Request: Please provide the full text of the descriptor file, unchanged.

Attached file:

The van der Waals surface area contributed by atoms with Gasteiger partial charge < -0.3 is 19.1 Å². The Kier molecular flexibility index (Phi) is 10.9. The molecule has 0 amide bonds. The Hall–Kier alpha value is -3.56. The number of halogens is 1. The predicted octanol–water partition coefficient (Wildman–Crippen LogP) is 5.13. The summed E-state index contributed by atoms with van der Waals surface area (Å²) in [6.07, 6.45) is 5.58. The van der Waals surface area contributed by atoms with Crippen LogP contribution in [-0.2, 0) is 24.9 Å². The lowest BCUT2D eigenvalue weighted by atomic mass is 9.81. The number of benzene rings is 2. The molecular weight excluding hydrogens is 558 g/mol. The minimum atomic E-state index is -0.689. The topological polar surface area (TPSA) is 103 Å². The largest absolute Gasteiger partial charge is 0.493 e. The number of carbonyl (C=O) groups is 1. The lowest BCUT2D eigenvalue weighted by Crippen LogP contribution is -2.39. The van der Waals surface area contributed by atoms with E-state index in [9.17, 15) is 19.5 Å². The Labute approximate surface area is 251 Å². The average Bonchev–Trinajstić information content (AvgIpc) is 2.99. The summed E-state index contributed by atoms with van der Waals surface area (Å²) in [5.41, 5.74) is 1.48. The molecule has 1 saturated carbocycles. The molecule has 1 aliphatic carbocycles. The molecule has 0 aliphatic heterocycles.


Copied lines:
The van der Waals surface area contributed by atoms with Gasteiger partial charge < -0.3 is 19.1 Å². The Kier molecular flexibility index (Phi) is 10.9. The molecule has 0 amide bonds. The Hall–Kier alpha value is -3.56. The number of halogens is 1. The predicted octanol–water partition coefficient (Wildman–Crippen LogP) is 5.13. The summed E-state index contributed by atoms with van der Waals surface area (Å²) in [6.07, 6.45) is 5.58. The van der Waals surface area contributed by atoms with Crippen LogP contribution in [-0.2, 0) is 24.9 Å². The lowest BCUT2D eigenvalue weighted by atomic mass is 9.81. The number of benzene rings is 2. The molecular weight excluding hydrogens is 558 g/mol. The minimum atomic E-state index is -0.689. The topological polar surface area (TPSA) is 103 Å². The largest absolute Gasteiger partial charge is 0.493 e. The number of carbonyl (C=O) groups is 1. The lowest BCUT2D eigenvalue weighted by Crippen LogP contribution is -2.39. The van der Waals surface area contributed by atoms with E-state index in [9.17, 15) is 19.5 Å². The Labute approximate surface area is 251 Å². The average Bonchev–Trinajstić information content (AvgIpc) is 2.99. The summed E-state index contributed by atoms with van der Waals surface area (Å²) in [5.41, 5.74) is 1.48. The molecule has 1 saturated carbocycles. The molecule has 1 aliphatic carbocycles. The molecule has 0 aliphatic heterocycles.